Can the Negro Leagues Museum Survive the Recession?


Buck O'Neil, Kansas City Monarchs manager, first black coach in Major League Baseball and founder of the Negro Leagues Museum. - WIKIMEDIA COMMONS
  • Wikimedia Commons
  • Buck O'Neil, Kansas City Monarchs manager, first black coach in Major League Baseball and founder of the Negro Leagues Museum.
The count is rising against the Negro Leagues Baseball Museum in Kansas City.

Strike one: The recession, which is hurting museums all over the country, but the Negro League Museum, which runs largely on donations, took a huge hit this year thanks to a precipitous drop in licensing revenue. The museum has not finished its accounting for 2009, but one staffer told Associated Press that it could be facing a deficit as large as $200,000.

Despite a $1 million donation from Julia Irene Kauffman, daughter of the founder of the Kansas City Royals, the museum has postponed plans to move to a new, larger home in the old YMCA building where Rube Foster founded the Negro Leagues in 1920.

Strike two: Buck O'Neil passed away.

O'Neil was the great first baseman and manager of the Kansas City Monarchs who found a second career as the founder and goodwill ambassador of the museum.

After O'Neil's death three-and-a-half years ago at the age of 94, the museum's management decided to go in a new direction, deemphasizing O'Neil in favor of seeking support -- and fundraising power -- from the families of other Negro League stars, including Josh Gibson, the catcher for the Pittsburgh Homestead Grays who was said to be the only man who ever hit a ball out of Yankee Stadium.

The museum has removed O'Neil's voice from its telephone greeting and didn't publicize his birthday celebration last November. O'Neil's birthday was traditionally one of the museum's biggest fundraising events.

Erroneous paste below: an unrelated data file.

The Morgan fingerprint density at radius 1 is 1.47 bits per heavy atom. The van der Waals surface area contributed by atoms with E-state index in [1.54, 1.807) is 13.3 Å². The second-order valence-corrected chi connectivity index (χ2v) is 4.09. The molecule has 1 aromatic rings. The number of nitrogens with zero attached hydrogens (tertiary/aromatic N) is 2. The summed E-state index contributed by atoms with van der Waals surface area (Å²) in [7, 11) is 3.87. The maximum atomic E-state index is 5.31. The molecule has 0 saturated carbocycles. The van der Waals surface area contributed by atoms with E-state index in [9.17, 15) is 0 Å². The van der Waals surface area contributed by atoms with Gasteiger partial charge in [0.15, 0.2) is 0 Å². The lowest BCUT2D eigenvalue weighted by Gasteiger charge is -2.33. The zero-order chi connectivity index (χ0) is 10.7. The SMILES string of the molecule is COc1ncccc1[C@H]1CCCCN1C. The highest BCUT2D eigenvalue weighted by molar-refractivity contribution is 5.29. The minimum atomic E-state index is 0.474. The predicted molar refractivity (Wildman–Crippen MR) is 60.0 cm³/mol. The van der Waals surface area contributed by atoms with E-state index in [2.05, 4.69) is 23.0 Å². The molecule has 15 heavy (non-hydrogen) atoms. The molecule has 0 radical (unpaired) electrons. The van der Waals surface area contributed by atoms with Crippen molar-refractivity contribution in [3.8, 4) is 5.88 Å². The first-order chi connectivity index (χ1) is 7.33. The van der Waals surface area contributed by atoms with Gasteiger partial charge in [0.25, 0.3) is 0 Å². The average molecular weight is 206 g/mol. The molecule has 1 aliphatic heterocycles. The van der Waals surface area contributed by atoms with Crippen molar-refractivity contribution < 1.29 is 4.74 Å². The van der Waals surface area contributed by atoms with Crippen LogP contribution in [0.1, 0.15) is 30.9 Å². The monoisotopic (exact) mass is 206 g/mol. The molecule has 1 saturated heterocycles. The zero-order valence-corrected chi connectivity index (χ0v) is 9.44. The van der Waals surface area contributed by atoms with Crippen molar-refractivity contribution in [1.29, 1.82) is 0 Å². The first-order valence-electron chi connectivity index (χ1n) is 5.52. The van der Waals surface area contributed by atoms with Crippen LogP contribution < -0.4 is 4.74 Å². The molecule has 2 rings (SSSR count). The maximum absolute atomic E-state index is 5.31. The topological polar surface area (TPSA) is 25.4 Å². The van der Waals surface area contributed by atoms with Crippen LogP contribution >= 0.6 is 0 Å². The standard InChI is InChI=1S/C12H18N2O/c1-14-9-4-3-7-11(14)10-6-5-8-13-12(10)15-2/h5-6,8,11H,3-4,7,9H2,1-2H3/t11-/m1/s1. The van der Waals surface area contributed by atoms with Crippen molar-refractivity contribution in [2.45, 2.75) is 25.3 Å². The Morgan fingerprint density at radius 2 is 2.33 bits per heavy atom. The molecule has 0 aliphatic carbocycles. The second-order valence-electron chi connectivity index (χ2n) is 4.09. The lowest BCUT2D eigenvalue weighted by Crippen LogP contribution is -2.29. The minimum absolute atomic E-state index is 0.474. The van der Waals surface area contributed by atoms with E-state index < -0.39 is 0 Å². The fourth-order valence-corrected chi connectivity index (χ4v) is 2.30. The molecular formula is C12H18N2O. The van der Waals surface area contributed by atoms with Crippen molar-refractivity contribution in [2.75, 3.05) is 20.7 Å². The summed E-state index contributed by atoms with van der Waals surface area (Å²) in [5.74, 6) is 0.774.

Several of the museum's board members consider this an insult to O'Neil's memory.

"I believe that more than any other person, the success of the museum was the result of the efforts of Buck O'Neil," said Mark Bryant, a Kansas City attorney who resigned from the museum's board last year. "If we enjoy a reservoir of good will, locally and nationally, it was built on the back of Buck O'Neil."

But Greg Baker, the museum's executive director who took over a little more than a year ago, insists that, despite the financial troubles and internal turmoil, the museum will survive:
You might say people are still in shock that Buck is gone. They are still languishing there. When you lose somebody like that, sometimes it takes a little time to bounce back. I think they will eventually see this is a really, really good strategy to help keep this museum moving and advancing. If you love Buck, how can you separate the museum from Buck? I'm not Buck O'Neil. There was only one Buck O'Neil.


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